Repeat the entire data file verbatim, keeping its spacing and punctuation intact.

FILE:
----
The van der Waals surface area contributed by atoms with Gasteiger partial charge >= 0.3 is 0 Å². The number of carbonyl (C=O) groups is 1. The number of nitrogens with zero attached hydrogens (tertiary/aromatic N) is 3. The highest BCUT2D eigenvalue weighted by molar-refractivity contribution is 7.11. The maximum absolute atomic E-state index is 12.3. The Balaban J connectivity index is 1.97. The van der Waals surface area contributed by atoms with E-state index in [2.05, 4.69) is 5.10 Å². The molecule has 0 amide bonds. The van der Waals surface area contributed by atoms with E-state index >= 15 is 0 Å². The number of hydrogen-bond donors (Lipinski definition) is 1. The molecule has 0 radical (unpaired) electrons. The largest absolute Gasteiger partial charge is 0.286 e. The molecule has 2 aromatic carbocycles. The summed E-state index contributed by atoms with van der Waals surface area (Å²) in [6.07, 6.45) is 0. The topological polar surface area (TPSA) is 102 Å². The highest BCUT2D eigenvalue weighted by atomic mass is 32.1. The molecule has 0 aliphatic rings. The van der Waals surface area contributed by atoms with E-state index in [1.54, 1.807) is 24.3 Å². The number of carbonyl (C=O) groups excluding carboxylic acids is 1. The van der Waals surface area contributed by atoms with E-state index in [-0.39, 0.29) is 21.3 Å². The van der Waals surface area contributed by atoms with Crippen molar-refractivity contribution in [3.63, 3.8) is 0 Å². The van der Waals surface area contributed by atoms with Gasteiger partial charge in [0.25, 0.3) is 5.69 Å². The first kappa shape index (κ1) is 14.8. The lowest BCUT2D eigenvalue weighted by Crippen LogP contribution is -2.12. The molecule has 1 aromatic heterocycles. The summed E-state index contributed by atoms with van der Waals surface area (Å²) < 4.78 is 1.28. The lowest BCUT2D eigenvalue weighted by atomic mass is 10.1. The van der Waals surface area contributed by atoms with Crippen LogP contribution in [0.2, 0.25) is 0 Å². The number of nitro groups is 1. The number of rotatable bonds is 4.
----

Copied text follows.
The van der Waals surface area contributed by atoms with Gasteiger partial charge >= 0.3 is 0 Å². The number of carbonyl (C=O) groups is 1. The number of nitrogens with zero attached hydrogens (tertiary/aromatic N) is 3. The highest BCUT2D eigenvalue weighted by molar-refractivity contribution is 7.11. The maximum absolute atomic E-state index is 12.3. The Balaban J connectivity index is 1.97. The van der Waals surface area contributed by atoms with E-state index in [2.05, 4.69) is 5.10 Å². The molecule has 0 amide bonds. The van der Waals surface area contributed by atoms with E-state index >= 15 is 0 Å². The number of hydrogen-bond donors (Lipinski definition) is 1. The molecule has 0 radical (unpaired) electrons. The largest absolute Gasteiger partial charge is 0.286 e. The molecule has 2 aromatic carbocycles. The summed E-state index contributed by atoms with van der Waals surface area (Å²) in [6.07, 6.45) is 0. The topological polar surface area (TPSA) is 102 Å². The highest BCUT2D eigenvalue weighted by atomic mass is 32.1. The molecule has 0 aliphatic rings. The van der Waals surface area contributed by atoms with E-state index in [1.54, 1.807) is 24.3 Å². The number of carbonyl (C=O) groups excluding carboxylic acids is 1. The van der Waals surface area contributed by atoms with E-state index in [-0.39, 0.29) is 21.3 Å². The van der Waals surface area contributed by atoms with Crippen molar-refractivity contribution in [3.63, 3.8) is 0 Å². The van der Waals surface area contributed by atoms with Gasteiger partial charge in [0.25, 0.3) is 5.69 Å². The first kappa shape index (κ1) is 14.8. The lowest BCUT2D eigenvalue weighted by Crippen LogP contribution is -2.12. The molecule has 1 aromatic heterocycles. The summed E-state index contributed by atoms with van der Waals surface area (Å²) < 4.78 is 1.28. The lowest BCUT2D eigenvalue weighted by atomic mass is 10.1. The van der Waals surface area contributed by atoms with Crippen LogP contribution in [0.2, 0.25) is 0 Å². The number of nitro groups is 1. The number of rotatable bonds is 4.